Copper futures fell more than 1% Tuesday as an escalating trade row between the U.S. and China rippled through most markets, among them the industrial metals impacted by trade pacts directly and those hit by the risks for an economic slowdown in these two global economic powerhouses.
“China demand-driven commodity futures including iron ore, copper, zinc and aluminium have seen a sharp decline, as the U.S. considers imposing tariffs on an additional $200 billion of Chinese exports to the U.S.,” said Hans Redeker, analyst at Morgan Stanley, in a note.
After Beijing’s retaliation against U.S. planned tariffs on $50 billion worth of Chinese imports, U.S. President Donald Trump asked U.S. Trade Representative Robert Lighthizer late Monday to identify $200 billion more in Chinese products that could be subject to tariffs of 10%. Trump also threatened to find $200 billion more worth of goods if China tried to retaliate against those additional tariffs.
A spokesperson from China’s Ministry of Commerce said China will have no choice but to take comprehensive measures in response to the U.S.’s trade moves, the state-run Xinhua News Agency reported.
In Comex futures trading, July copper HGN8, -0.21% fell 1.4% to $3.0635 a pound. If these losses hold, the contract will be down nearly 2.6% so far in this young week. On the London Metal Exchange, copper at one point hit a near three-week low at $6,838.50 a metric ton before improving.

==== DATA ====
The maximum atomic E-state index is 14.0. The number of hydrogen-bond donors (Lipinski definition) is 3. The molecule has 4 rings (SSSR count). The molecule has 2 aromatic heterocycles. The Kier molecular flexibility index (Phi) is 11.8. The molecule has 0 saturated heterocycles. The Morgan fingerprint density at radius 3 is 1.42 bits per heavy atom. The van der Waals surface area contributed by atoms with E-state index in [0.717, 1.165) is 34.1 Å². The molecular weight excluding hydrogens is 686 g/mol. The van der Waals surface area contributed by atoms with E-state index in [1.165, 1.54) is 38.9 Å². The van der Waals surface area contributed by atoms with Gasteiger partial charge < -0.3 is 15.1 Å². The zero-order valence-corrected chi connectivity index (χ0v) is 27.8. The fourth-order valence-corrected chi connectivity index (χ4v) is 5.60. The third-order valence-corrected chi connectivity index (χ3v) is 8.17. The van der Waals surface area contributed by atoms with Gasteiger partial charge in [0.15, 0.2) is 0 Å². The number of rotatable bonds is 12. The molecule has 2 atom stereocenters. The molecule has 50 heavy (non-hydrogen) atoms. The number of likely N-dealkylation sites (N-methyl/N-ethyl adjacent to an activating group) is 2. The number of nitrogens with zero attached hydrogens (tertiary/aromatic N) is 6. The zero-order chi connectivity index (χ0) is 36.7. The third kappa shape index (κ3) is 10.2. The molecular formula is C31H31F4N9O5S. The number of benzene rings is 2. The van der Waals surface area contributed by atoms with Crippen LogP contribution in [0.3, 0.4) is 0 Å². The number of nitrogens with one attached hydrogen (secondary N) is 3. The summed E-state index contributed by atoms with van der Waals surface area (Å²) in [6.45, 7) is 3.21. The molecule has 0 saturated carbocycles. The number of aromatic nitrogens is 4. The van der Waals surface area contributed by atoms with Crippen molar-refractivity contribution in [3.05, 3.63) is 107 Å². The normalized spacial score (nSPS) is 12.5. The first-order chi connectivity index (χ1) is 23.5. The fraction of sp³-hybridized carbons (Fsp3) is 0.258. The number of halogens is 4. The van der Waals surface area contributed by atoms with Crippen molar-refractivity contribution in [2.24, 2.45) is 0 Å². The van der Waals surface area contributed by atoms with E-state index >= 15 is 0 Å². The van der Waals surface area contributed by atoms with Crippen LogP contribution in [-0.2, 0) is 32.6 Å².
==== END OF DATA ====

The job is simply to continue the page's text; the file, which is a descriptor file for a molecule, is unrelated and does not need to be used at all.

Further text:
Analysts said copper prices are underpinned by resilient construction and industrial demand in China, especially if its central bank eases monetary policy as some indications show. Labor talks in top producer Chile and the likelihood that miners there will fall short of production are supporting supply.
July platinum PLN8, -0.31% edged down by 0.4% to $880.80 an ounce, while September palladium PAU8, +0.20% changed hands at $976.30 an ounce, down 0.7%.
Gold and silver, typically haven hiding places during market turmoil, were so far drawing limited demand tied to the China-U.S. tensions. August gold GCQ8, -0.31% edged higher Tuesday by 0.1% to $1,281.70 an ounce after booking the lowest settlement since December on Monday and producing a roughly 1.9% weekly decline on Friday. Stocks were hit by the trade developments and the U.S. dollar DXY, +0.18% moved higher.
Among other goods, iron and rebar are on the U.S. list of Chinese goods that are to be subjected to a 25% tariff beginning July 6.
In China, the most-active futures contracts for iron ore and steel have today fallen for a time by 5.5% and 3.5%, respectively, on Tuesday. Moves were accelerated in part because Chinese market reaction to the latest political developments were delayed because markets were closed Monday for a holiday.
Meanwhile, the U.S. Commerce Department has determined that Chinese common alloy aluminium sheet products are being sold in the U.S. at less than fair value and will be subject to preliminary anti-dumping duties of 167.16%, the Aluminum Association said on Monday.